Hamilton Fish And The Question Of Isolationism – Nov. 23, 1940 – Past Daily Reference Room
As the war in Europe was entering its second year, the calls for increased U.S. involvement, aside from it’s sending aid to Britain, were getting louder and more persistent. A movement to maintain our neutrality had been going on since the mid-1930s when the threat of a war was imminent, but hadn’t reached the crisis stage. Calls for our refusal to aid those fighting Fascism and Nazism were increasing in number, and many of those on Capitol Hill were some of the most vocal against an escalation of War.
One of those was Congressman Hamilton Fish, who was not only an outspoken critic of President Roosevelt and The New Deal, but was a vocal opponent of our escalating involvement in the European conflict. He was a staunch anti-communist, but was also actively campaigning against intervention, until the Pearl Harbor attack in December of 1941 forced us into war. Fish also introduced a number of measures in Congress aimed at helping the increasing number of Jews fleeing Germany.
Ironically, in 1930 it was Fish who introduced House Resolution 180 which called for the establishment of a Committee to investigate Communist activities in the U.S. – called The Fish Committee, it undertook extensive investigations of people and organizations suspected of being involved in activities considered Communist or subversive in nature. One of those organizations it investigated was The American Civil Liberties Union. It recommended the Justice Department more authority to investigate suspected groups and strengthen immigration and deportation laws from preventing more suspected Communists from entering the country. In 1933 however, Fish had sponsored the translation and publication in the U.S. of a book entitled Communism In Germany by Adolf Ehrt, which was purported to link Jews to Communist groups in Germany. Fish and members of his committee later disavowed the book.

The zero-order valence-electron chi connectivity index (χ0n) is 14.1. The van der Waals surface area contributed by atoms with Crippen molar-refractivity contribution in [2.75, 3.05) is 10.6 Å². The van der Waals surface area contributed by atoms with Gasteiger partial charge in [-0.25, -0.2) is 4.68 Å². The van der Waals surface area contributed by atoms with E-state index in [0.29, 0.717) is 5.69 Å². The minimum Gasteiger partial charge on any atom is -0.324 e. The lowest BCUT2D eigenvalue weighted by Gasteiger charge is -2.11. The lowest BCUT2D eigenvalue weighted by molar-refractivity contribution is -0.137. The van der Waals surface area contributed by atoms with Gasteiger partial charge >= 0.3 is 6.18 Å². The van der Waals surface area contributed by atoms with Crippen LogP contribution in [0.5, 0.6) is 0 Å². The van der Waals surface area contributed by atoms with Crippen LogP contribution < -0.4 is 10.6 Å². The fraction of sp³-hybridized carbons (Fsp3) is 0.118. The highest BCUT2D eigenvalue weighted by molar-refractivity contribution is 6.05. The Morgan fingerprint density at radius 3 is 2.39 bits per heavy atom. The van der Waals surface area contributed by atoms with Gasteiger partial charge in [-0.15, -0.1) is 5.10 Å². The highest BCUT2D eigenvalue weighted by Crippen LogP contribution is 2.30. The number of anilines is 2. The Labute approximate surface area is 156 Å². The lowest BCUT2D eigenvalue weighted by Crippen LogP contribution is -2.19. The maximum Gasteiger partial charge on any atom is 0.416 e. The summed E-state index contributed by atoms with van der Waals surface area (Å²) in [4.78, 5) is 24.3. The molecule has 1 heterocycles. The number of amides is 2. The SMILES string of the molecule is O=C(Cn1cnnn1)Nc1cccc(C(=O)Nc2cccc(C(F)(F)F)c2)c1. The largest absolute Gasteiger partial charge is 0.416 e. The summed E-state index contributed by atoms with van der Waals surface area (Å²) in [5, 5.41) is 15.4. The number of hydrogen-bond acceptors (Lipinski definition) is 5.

In this 1940 broadcast address, Hamilton Fish makes his continuing case against our involvement in the European War – in 1940 there was still a strong case against it, but as time went on, news reports and German conquests were making our isolation less and less feasible.
Here is that broadcast, given by Congressman Hamilton Fish on November 23, 1940.